What is an editorial cartoon?
• Editorial cartoons are comics with a purpose.
• Also called political cartoons, they make a comment about issues in the news
• Editorial cartoons are opinion-based. They have a point of view. Not objective.
Why are they effective?
• Visually powerful.
• Quick and easy to read – people who won’t read an entire editorial will glance at a cartoon
• Easy to understand – they’re not often subtle, so most people get the message quickly
• The combination of words and images gives an editorial cartoonist a unique way of commenting on the news.
• Because he or she isn’t obligated to be objective, a good cartoonist can sway public opinion about an issue.
What makes editorial cartoons
• Good editorial cartoonists rely on a toolkit of persuasive and artistic techniques to generate a response in the reader.
• When used effectively, the techniques discussed on the following slides can create strong emotional and logical responses in a reader.
• Many cartoonists are interested in starting a debate or a discussion.
• You may not agree with the opinion presented, but if it prompts you to talk about it, it can be considered a success. Editorial cartoonists want to influence the public discourse.
SymbolismoOne thing stands in for something
else. Editorial cartoons rely on images. There isn’t time or space to use enough text to explain complex issues.
oAs a result, a complex issue or a large group of diverse people may be distilled down to a single image.
What do these symbolize?
• A dove?
• A beaver?
• Uncle Sam?
• A bull and a bear?
• A white flag?
• The U.S.A.
• The stock market
Exaggeration / Distortion
oCertain elements of the visual are distorted to draw extra attention to them. oWhat is distorted and how it is
distorted will depend largely on the effect the artist hopes to create.
• For example, a politician or country that is acting like a bully might be made disproportionately huge.
• An overwhelming underdog might be made just as disproportionately small.
Stereotypes• Stereotypes are more often than not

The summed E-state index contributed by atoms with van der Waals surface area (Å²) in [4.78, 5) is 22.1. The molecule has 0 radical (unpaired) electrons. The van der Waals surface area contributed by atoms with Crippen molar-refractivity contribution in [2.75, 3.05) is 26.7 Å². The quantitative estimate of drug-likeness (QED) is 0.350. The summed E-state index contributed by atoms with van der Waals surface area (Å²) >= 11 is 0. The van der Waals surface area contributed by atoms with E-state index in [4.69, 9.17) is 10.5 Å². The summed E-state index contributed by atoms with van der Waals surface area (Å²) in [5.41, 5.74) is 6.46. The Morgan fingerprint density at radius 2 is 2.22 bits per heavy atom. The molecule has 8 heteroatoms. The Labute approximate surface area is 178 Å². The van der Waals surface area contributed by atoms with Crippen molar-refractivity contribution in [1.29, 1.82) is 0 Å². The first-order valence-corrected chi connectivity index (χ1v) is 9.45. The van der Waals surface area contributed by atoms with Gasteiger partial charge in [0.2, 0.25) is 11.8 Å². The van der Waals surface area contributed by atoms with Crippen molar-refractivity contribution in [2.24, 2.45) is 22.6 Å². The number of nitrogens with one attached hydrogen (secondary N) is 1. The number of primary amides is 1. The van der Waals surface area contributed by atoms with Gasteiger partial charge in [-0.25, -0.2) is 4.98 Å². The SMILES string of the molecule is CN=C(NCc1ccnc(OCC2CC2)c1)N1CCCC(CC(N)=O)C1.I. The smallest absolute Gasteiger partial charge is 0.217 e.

insulting, generalizations that may or may not have any basis in fact.
• That said, they can be put to incredibly effective use by immoral and/or unscrupulous people.
• Some stereotypes are less negative and can be used by the artist to create humour, etc.
Caricature • Caricatures help us identify news figures
quickly by emphasizing and exaggerating the most recognizable features of the person.
• Caricatures are not always flattering, but make it clear who the artist is drawing, even if his or her artistic skills are limited.
Humour and Irony
oHumour can sometimes take the edge off a serious or controversial subject.
oHumour can also be used to ridicule a person, group or issue that that the artist believes to be embarrassing or wrong.
oBy making people laugh at something, the artist has the power to make it less powerful.
oIrony: (a statement that is the opposite of what is meant) can also be used to draw attention to an issue that is important to the artist.
Captions and Labels
oWords can be used (very few words, however) to emphasize or explain some aspect of the drawing.
oThe artist may also use captions and labels to make it completely clear who or what is pictured in the drawing.
oA picture may be worth a thousand words, but sometimes one or two more words make the picture worth even more.
• Part I - Choose one of the cartoons in this PowerPoint and find another cartoon of your own choosing from one of the following sites:– http://cagle.msnbc.com/– http://www.canadiancartoonists.com/
• Complete the Political Cartoon Analysis sheet provided
• Complete the following for one of the two cartoons you’ve analyzed: –Briefly describe the cartoon
–What issue is being addressed?
–List the key objects in the cartoon
–What is the cartoon’s message? In other words, how do you think the cartoonist feels about the issue? (What gives away his or her bias?)
• Is the artist successful in sending the message? Is the cartoon effective? Why or why not?
• Is there any person or group that might be particularly offended by this cartoon? Would they be justified in this feeling?
• Submit the final product via email: [email protected]